'It’s devastating': Community in mourning after fatal crash in Oxford County
The Township of East-Zorra Tavistock and the surrounding community are in mourning after a fatal crash took the lives of a police officer and a bus driver.
“Doing their jobs and tragically losing their lives. It’s just heartbreaking,” East Zorra-Tavistock Mayor Phil Schaefer said. “It’s devastating. Especially for anybody who knew these gentlemen.”
People in the community who spoke to CTV News Tuesday say they're taking time to remember the two men who died in the crash, OPP Det. Const. Steven Tourangeau and bus driver Dave Stewart.
“It was just really horrific and we’re certainly waiting on more details, because we hadn’t heard a lot of what caused it. But just a really sad and tragic loss of life,” Jasmine Moulton, a Woodstock resident, said.
“It’s very sad, and our hearts go out for the bus driver and for the police officer,” said Patty Swarts, who also lives in Woodstock.
“Awful, I’m glad there was no children on the bus,” Doris Blackmore said.
“Obviously very upsetting for the family. This is an ongoing event for this intersection,” Innerkip resident Joesy Fitzgeorge said.
The intersection where the crash happened, Highway 59 and Oxford Road 33, is known to people who live nearby as an extremely dangerous location.
“It seems like traffic is getting a lot busier, and certainly as a mom of two it’s really scary to think of, especially with a school bus, the thought of sending kids to school on busy roads,” Moulton said.
According to Oxford County, the intersection will become a four-way stop before the end of June. Those who use the road almost every day, said that will be a welcomed change.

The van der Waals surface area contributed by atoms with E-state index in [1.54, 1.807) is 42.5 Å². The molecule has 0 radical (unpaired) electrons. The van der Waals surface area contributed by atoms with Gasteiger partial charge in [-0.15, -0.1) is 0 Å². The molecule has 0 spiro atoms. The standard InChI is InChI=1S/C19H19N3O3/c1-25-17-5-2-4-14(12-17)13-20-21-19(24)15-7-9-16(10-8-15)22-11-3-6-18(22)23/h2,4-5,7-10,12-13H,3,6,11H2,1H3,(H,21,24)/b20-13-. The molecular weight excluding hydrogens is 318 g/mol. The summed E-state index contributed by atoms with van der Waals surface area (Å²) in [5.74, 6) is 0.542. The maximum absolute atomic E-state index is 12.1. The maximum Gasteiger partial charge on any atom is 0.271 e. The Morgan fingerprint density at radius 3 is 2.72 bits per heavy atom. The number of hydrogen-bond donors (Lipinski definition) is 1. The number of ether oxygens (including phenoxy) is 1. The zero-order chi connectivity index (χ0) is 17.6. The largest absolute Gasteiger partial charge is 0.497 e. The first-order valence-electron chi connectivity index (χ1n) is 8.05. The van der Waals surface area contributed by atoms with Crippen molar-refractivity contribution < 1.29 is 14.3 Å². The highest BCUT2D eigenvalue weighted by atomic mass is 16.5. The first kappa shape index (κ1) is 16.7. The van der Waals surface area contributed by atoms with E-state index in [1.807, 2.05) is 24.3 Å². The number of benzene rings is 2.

“I personally know a few people that have been in accidents at that intersection. I take that intersection very frequently. It is very unsafe. You sometimes can’t see traffic. People are always flying up and down that road,” Fitzgeorge said.
“My thoughts and prayers go out to the family and friends of these two individuals. Hopefully now things can be changed and this can make a difference,” Fitzgeorge added.
While residents are encouraged by the planned change, many say even more safety features are needed, including potentially more warning signs or a roundabout.
“I think they don’t have enough stops coming east and west,” Swarts said.
Oxford County said it will continue monitoring traffic in the area to see if additional safety improvements are needed.
“Oxford County is listening to the community’s concerns and responding. We made some immediate adjustments in January and the remainder of the safety improvements to this intersection will be in place before the end of June. Through our ongoing technical study dating back to 2021, and in adherence to Ontario Ministry of Transportation guidelines, the current annual traffic volume and related factors do not meet the threshold level which triggers the requirement for a roundabout. Having said that, that is a potential future option pending changes in future vehicular traffic conditions. As we do across the County road network, we’ll continue to closely monitor traffic patterns and volume for this intersection on an annual basis and may need to undertake that option,” David Simpson, director of public works for Oxford County, said in an email.